Student Learning Styles

The work of Kolb (1984) provides us with insight into differences in student learning styles and how we can assist different learners. Kolb suggests that individuals have a preference for how they like to take in information: through abstract conceptualization or through concrete experience and then how they prefer to consolidate that new learning, either through active experimentation or through abstract reflection. Four learning styles emerge:

Kolb’s Learning Styles:

Concrete/Active Learner:

  • greatest strength is doing things
  • a risk taker
  • does well when required to react to immediate circumstances
  • solves problems intuitively

– may need encouragement to plan thoroughly and collect and analyze data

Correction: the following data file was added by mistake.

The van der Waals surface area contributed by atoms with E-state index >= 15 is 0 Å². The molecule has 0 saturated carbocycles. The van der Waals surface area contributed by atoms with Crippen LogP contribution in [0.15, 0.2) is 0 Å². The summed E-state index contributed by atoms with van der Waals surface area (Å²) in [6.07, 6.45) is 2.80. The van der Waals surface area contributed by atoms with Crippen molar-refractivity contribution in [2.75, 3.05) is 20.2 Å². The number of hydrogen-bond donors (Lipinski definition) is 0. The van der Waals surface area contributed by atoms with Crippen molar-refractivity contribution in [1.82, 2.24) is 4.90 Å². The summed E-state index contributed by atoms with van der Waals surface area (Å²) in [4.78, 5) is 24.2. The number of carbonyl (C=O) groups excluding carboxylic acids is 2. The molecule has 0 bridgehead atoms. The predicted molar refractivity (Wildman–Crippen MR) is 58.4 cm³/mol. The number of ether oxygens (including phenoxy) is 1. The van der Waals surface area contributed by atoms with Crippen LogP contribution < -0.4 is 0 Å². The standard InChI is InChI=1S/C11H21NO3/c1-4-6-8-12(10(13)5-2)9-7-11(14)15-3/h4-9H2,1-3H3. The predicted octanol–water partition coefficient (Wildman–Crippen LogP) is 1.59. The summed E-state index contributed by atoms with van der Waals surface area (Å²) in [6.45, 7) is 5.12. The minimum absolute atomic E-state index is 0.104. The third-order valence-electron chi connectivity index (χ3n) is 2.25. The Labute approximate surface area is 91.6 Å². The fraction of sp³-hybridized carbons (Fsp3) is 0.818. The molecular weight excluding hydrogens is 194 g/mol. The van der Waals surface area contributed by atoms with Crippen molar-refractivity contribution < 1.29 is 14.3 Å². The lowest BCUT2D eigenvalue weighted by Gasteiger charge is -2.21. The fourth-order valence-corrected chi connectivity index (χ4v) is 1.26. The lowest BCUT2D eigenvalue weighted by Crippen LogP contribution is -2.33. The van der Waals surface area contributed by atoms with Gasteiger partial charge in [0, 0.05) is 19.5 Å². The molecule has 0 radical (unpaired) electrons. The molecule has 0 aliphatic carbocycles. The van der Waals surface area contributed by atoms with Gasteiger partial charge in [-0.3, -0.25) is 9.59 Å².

Abstract/Active Learner:

  • looks for practical solutions
  • needs to see relevance of theory to practice
  • uses factual data to build concepts; little tolerance for ‘fuzzy’ ideas

– may need encouragement to look at other perspectives on problems; to imagine the implications of uncertain situations

Concrete/Reflective Learner:

  • good at generating ideas and seeing things from different perspectives; likes to get the “big picture”
  • takes initiative to seek out answers to questions
  • learns through in depth discussion
  • interested in people and cultural perspectives

– may need encouragement to set and meet goals

Abstract/Reflective Learner:

  • excels in inductive reasoning
  • seeks facts
  • benefits from theoretical models/rationale
  • cautious in applying theory to practice; not a risk taker

– may need encouragement to experiment and to take initiative

What strategies do you find work well with different learners? Let us know


Blackmore, J. (1996). Pedagogy: Learning Styles: An introduction.

Kolb, D.(1984 . Experiential Learning: Experience as the Source of Learning and Development. Englewood Cliffs: Prentice-Hall Inc.